Lupus, also known as systemic lupus erythematosus, is an inflammatory autoimmune disorder that can have negative effects on the joints, skin, and various organs of the body. Symptoms vary widely among patients, but some common signs of lupus include fatigue, muscle and joint pain, and a skin rash, particularly on the face. More serious complications such as seizures and difficulty swallowing may occur in some patients. There is no cure for lupus, so treatment is aimed at controlling individual symptoms. Lupus can be mild in some patients and severe enough to be life-threatening in others.
Joint pain and arthritis are the most common signs of lupus, with most lupus patients having these symptoms. The joints of the hands, fingers, and knees are the most affected by lupus. Over-the-counter medications such as ibuprofen may help with the pain and inflammation from swollen joints. In more severe cases, the doctor may prescribe stronger medications.
One of the signature signs of lupus is a butterfly-shaped rash across the nose and cheeks. While this rash is common among lupus patients, not everyone with lupus will have this rash. It is also possible for some patients to develop a more widespread rash. Exposure to the sun often makes the rash worse.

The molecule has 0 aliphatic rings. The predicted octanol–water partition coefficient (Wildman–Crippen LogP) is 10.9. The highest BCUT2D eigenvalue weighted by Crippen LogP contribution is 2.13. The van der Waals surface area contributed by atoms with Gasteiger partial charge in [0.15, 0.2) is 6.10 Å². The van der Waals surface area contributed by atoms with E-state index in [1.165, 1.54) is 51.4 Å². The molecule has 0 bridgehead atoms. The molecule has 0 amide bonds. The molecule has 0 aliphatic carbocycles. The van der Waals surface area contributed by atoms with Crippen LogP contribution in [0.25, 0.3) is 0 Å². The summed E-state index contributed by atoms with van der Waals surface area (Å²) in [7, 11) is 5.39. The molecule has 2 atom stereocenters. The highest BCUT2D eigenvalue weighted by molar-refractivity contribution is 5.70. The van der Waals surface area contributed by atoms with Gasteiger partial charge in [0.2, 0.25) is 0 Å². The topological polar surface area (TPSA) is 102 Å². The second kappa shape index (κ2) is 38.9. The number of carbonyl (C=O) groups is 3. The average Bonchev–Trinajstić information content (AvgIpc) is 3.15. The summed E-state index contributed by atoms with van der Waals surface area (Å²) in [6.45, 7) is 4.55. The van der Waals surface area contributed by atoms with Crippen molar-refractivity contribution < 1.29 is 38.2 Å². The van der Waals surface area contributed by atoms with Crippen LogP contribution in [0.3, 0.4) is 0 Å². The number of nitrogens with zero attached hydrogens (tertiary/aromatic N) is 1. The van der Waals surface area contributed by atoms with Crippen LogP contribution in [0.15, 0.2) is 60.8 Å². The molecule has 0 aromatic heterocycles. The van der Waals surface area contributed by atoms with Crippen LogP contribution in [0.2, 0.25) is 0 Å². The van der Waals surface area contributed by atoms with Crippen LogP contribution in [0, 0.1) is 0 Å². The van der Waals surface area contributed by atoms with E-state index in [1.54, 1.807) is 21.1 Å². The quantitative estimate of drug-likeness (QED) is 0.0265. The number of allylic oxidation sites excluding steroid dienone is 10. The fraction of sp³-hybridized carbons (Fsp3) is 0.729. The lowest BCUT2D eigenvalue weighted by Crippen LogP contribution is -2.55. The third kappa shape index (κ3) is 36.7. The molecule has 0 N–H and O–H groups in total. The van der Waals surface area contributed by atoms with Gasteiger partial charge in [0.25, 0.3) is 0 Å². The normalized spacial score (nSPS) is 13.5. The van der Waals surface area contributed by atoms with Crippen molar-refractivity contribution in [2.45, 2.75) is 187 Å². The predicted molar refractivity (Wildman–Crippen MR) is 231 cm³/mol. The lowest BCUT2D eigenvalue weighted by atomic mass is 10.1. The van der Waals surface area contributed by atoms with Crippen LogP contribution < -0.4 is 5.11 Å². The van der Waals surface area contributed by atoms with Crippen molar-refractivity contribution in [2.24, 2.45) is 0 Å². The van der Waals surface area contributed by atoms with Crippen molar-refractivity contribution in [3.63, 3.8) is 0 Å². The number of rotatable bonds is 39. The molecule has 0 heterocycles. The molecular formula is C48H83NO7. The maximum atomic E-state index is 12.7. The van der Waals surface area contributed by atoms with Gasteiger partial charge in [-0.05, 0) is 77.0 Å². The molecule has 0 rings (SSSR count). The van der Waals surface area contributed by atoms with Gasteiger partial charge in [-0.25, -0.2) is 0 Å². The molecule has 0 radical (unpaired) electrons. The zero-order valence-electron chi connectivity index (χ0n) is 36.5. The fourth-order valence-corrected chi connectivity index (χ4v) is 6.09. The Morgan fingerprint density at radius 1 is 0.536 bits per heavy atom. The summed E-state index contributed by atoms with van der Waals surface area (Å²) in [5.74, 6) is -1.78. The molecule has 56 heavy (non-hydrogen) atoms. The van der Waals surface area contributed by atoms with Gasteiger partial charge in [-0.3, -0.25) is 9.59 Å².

Unexplained fever and fatigue are often signs of lupus. Swollen glands are also common among patients with lupus. Some patients may experience abdominal pain or periodic episodes of nausea or vomiting. As is the case with many of the signs of lupus, these symptoms may come and go in no predictable pattern.
Some of the more troublesome signs of lupus can include seizures, psychosis, or difficulty swallowing. Inflammation of the tissues surrounding the heart and lungs may occur, leading to improper functioning of these vital organs. Some lupus patients may also experience kidney failure, requiring dialysis or transplantation with a donor kidney.
It is vitally important that any patient who has been diagnosed with lupus schedules regular appointments with a doctor, even if symptoms are mild. Regular physicals and laboratory testing can often detect new problems or complications early enough to prevent severe damage to the patient's overall health. Any woman with lupus who is planning on getting pregnant should discuss this with her doctor, as most physicians will recommend going off of all medications a few months before attempting to conceive. The pregnancy will then be considered high risk due to the potential complications, even though most women with lupus will be able to safely carry a baby to term.